Battle of Gembloux
Part of the Battle of BelgiumWestern Front of World War II
The Gembloux Gap. The flat terrain on Belgium's central plain between Namur and Wavre was occupied Gembloux. Holding it was vital to preventing a German breakthrough
Date14–15 May 1940
LocationGemblouxBelgium and the surrounding area
50.600°N 4.666°E
ResultTactical French victory
Operational German victory
Strategically inconclusive.
France FranceNazi Germany Germany
Commanders and leaders
France René PriouxNazi Germany Erich Hoepner
Nazi Germany Viktor von Schwedler
3 Motorised Divisions
3 Infantry Divisions
Panzer Divisions
3 Infantry Divisions
Casualties and losses
AFV unknown
~ 2,000 killed, wounded and missing
/III Corps; a few hundred casualties
33—37% of German tank strength lost
304 killed
413 wounded
29 missing
IV Corps, a few hundred casualties.
The Battle of Gembloux (or Battle of the Gembloux Gap) was a battle fought between French and German forces in May 1940 during the Second World War.

The Allied Armies attempted to halt the German Army in Belgium, believing it to be the main German thrust. After the Allies had fully committed the best of the Allied Armies to Belgium on the 10th through the 12th of May, the Germans enacted the second phase of their operation, a break through, or sickle cut, through the Ardennes, and advanced to the English Channel.

However, in operational terms, the damage done to the French First Army, and developments elsewhere, forced it to retreat from Gembloux, out of Belgium and eventually toward the city of Lille inside the French border. The retreat caused the absence of coherent defence on the central sector of the Belgian front which in turn allowed the Wehrmacht to advance its operations toward French territory and subdue central Belgium. In strategic terms, the battle was inconclusive. Both sides benefitted from the engagement. 

For the Wehrmacht, it delayed and distracted the most powerful French Army from their decisive breakthrough point near Sedan, which allowed the Germans to achieve their strategic goals as laid out in Fall Gelb. However, the French First Army survived the initial battles and diverted German forces from the Battle of Dunkirk, which allowed the British Expeditionary Force to escape to continue military operations after the French surrender in June 1940.

German intentions


Erich Hoepner, commanded the German armoured formations at Gembloux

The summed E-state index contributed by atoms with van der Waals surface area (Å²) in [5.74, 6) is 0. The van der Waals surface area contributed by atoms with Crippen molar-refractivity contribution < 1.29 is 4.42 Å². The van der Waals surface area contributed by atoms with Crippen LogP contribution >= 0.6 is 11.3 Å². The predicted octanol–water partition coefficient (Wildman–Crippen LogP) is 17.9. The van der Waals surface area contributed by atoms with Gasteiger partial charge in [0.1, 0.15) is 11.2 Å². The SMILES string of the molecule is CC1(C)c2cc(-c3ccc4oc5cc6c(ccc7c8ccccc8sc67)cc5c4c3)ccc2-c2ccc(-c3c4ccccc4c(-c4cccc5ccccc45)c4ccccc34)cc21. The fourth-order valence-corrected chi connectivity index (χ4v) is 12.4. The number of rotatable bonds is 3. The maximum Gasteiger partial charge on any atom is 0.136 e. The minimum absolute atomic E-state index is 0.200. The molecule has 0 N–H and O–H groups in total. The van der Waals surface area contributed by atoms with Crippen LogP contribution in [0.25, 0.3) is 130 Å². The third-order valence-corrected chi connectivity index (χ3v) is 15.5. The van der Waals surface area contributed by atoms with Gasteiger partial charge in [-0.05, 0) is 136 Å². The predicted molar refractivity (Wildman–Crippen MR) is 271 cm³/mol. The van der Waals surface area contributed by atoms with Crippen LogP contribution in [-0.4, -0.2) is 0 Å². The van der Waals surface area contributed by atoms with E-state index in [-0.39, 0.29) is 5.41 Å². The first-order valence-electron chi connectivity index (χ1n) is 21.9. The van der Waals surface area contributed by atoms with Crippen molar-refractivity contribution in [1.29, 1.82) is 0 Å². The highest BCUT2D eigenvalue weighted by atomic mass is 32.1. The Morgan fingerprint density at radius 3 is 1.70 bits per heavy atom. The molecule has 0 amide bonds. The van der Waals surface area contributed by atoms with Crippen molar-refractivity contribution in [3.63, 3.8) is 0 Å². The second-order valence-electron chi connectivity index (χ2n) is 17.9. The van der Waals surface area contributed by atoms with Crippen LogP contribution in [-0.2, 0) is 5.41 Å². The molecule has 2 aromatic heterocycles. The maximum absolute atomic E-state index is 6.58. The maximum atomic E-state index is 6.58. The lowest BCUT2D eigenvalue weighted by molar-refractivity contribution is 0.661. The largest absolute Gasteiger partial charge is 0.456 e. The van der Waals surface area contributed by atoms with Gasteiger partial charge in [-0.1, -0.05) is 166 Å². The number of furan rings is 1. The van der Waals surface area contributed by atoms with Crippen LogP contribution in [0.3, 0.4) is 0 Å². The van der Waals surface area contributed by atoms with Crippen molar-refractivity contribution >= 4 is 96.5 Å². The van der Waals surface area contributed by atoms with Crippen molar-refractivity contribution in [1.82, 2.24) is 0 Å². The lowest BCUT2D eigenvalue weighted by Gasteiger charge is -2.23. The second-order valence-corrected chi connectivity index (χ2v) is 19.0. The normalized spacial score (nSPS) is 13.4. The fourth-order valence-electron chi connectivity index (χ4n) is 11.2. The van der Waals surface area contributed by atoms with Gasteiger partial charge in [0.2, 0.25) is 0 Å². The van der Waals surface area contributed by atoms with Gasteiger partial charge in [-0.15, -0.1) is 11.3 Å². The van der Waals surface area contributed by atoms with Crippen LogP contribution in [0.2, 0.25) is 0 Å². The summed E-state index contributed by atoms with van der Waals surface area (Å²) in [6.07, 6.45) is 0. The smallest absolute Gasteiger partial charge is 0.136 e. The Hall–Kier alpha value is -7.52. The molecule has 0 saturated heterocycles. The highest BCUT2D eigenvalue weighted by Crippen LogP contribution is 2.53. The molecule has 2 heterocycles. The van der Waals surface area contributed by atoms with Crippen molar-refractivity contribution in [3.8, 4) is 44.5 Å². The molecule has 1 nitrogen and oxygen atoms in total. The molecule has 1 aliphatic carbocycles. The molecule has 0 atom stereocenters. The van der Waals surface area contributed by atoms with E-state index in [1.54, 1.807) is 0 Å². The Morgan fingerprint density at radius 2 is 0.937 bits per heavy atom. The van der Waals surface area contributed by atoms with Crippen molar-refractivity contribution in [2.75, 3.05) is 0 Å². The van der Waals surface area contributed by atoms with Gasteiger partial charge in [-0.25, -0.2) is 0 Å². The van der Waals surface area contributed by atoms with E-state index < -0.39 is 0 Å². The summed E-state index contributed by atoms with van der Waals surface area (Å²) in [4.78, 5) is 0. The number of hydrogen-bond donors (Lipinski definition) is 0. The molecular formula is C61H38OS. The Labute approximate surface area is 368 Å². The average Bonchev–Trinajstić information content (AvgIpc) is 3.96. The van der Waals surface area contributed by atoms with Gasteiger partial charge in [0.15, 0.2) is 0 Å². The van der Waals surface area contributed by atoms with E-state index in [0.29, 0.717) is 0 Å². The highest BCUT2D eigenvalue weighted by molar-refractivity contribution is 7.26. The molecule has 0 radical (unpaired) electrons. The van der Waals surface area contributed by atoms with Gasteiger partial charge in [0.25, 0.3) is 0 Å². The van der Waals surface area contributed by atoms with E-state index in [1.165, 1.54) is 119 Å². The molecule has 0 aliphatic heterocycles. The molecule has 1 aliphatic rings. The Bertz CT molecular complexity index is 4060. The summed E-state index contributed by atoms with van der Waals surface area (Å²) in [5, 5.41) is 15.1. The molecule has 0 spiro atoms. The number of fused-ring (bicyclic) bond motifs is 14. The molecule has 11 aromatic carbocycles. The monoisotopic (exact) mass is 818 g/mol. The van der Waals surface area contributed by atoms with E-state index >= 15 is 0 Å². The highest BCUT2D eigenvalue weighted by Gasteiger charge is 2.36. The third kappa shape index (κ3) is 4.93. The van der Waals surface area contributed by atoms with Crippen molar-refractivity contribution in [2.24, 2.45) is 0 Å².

Between industrial northern France and Paris on the one hand and the industrial Rhine-Ruhr River basin of Germany on the other, the plain of central Belgium was a natural route of invasion. A ridge running roughly northeast to southwest through the Gembloux area forms a watershed: to the west streams flow into the Escaut (Scheldt) River, to the east, into the Meuse (Maas). This was the Gembloux gap, which was ideal manoeuvre terrain.
The German plan called for the German Sixth Army to push its mechanised and motorised formations into the Belgian plain and strike at Gembloux, defeating or at least tying down the Allied corps de bataille, while the main German thrust through the Meuse River cut off the Allied forces in Belgium and northern France. General Walter von Reichenau, commanding the Sixth Army, reckoned that he would meet Allied motorised forces in the Dyle River—Namur area from the second day of operations, with troops brought up by railway from the fourth day. He chose to concentrate his attack between Wavre and Namur where prepared defences seemed the weakest. Air power, in the shape of the Luftwaffe '​s medium bombers were to hinder the march of Allied units into Belgium.

French intentions
The French command was sure that there would be a major German effort on the Belgian plain, and the high command decided to send a limited but powerful corps de bataille of the French First Army, including the majority of the French (and Allied) mechanised and motorised troops, forward to halt it. However, French doctrine opposed an encounter battle with an enemy superior in the air, nor was the command willing to invest more than a limited amount of French manpower in what was likely to prove a bloody battle